In listening to a singer-songwriter speak about his craft recently, he said something that struck me as quite poignant. A woman asked, "How do you know a song you are working on is 'done'?" His response, "When I am making an album I know that I have to say everything I want to say in 3 1/2 minutes, that kind of economy forces me to be creative with what I am saying and how I am saying it."
As preachers we have often been led to believe that we should preach until we are done, but there are often no brackets around the sermon moment. Often preachers circle the landing field three or four times before landing the plane, as they say.
And so I have been challenging myself to paint my sermons as though the canvas is only so wide and so high. I have been crafting sermons that have a limit. In self-limiting the sermon I believe two things are happening: I am making my points in a clearer, more succinct way and two, I see fewer glances at the wristwatch.
How am I doing this? By challenging myself, each week, to limit myself to 1000 of the very best words I can use to preach on any given text. 1000 words is a lot of words, why not try it and tell me how it goes?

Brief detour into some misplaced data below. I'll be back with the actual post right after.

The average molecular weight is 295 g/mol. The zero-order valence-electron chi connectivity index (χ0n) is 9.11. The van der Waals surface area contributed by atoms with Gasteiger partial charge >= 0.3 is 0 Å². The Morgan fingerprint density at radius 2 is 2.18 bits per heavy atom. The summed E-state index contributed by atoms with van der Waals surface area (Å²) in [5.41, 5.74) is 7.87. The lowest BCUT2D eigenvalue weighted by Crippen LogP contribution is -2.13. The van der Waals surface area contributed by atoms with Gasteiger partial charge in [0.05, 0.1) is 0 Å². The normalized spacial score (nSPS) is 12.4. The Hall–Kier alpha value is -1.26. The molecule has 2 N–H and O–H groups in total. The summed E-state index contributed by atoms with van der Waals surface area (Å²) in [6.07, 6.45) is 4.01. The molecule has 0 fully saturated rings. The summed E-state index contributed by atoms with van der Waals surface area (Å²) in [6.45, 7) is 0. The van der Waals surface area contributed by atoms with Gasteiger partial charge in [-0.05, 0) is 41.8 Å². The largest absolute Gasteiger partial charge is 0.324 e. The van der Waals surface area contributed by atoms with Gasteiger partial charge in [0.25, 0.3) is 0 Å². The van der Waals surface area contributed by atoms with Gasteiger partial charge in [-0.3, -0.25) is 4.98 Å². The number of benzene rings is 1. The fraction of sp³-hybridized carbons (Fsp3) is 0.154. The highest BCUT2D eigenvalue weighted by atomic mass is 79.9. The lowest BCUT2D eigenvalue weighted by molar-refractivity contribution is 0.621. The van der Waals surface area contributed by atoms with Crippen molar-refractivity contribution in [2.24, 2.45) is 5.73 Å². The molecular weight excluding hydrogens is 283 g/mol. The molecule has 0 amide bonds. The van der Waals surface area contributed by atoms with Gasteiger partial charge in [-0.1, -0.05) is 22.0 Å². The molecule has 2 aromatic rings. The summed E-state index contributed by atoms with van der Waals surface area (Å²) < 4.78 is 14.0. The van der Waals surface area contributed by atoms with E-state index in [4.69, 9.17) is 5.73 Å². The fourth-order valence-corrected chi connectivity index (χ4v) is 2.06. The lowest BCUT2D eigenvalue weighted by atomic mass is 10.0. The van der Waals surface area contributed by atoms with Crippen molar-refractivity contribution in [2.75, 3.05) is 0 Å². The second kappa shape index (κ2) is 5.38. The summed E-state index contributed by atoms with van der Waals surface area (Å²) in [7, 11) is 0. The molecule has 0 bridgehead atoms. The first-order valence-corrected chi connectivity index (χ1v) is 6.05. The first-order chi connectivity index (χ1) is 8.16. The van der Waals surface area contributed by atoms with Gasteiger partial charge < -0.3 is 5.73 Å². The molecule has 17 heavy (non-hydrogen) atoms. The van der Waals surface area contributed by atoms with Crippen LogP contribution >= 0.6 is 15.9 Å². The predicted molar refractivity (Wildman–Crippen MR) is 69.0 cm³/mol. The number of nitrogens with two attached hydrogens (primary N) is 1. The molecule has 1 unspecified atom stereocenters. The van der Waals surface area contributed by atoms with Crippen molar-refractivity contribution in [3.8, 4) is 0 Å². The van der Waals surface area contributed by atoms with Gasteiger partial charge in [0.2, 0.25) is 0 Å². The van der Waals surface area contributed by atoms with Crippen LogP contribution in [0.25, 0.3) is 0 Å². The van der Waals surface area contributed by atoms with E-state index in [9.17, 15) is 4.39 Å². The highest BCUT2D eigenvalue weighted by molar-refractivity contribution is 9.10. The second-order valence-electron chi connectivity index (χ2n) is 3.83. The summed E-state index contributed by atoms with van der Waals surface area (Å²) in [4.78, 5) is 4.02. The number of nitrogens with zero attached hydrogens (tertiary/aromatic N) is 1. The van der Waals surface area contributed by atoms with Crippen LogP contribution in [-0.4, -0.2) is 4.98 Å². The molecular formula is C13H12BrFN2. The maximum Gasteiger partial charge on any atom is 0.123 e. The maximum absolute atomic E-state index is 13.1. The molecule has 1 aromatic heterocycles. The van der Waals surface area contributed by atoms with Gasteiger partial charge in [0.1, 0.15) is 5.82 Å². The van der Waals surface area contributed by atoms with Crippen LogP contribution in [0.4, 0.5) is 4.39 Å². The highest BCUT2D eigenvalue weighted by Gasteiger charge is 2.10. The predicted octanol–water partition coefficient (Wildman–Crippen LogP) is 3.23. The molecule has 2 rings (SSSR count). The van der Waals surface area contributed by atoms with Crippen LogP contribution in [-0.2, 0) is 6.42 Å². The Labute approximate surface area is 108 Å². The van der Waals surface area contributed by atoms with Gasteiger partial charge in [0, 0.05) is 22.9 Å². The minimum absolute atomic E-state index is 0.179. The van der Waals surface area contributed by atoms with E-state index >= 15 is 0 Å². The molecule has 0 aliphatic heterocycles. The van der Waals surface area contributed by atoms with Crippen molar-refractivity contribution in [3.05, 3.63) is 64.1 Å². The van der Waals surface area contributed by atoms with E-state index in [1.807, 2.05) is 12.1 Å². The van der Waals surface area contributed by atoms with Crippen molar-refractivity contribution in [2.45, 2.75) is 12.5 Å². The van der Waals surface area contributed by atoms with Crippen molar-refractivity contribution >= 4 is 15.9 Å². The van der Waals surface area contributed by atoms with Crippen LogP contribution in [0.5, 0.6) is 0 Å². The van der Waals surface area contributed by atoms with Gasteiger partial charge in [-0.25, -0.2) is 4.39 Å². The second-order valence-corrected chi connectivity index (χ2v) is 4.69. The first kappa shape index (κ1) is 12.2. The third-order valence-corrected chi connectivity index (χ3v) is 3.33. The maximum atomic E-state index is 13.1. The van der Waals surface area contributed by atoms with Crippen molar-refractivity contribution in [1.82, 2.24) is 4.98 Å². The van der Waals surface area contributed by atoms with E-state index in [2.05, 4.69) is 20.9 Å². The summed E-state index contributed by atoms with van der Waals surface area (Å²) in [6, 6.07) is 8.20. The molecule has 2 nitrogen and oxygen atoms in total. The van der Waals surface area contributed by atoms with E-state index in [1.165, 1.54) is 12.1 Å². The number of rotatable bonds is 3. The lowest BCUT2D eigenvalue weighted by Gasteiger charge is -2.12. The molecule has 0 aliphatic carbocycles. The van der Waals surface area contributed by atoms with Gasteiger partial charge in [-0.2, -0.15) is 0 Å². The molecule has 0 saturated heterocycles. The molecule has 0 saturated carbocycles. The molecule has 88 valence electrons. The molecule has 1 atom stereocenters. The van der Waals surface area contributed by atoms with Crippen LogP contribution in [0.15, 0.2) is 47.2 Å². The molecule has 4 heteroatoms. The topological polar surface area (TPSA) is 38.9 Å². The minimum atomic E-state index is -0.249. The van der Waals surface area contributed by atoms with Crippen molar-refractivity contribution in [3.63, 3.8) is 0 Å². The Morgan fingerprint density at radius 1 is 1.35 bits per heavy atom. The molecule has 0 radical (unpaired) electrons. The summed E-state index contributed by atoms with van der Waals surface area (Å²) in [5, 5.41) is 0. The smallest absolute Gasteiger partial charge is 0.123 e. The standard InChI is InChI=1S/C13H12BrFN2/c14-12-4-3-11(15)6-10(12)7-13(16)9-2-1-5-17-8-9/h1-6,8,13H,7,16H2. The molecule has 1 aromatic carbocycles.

When I mentioned this challenge on my Facebook page it ignited a small firestorm of pushback from several of my ordained colleagues but several more "attaboy" thumbs-ups from my friends who have to sit in the pew and not stand in the pulpit. I wonder if preachers were to challenge themselves to hone their craft on a more consistent basis, more like a singer-songwriter, if we might not find ourselves with a cadre of energized, talented preachers rather than burned out, dried out, emptied out ones?
What do you think?
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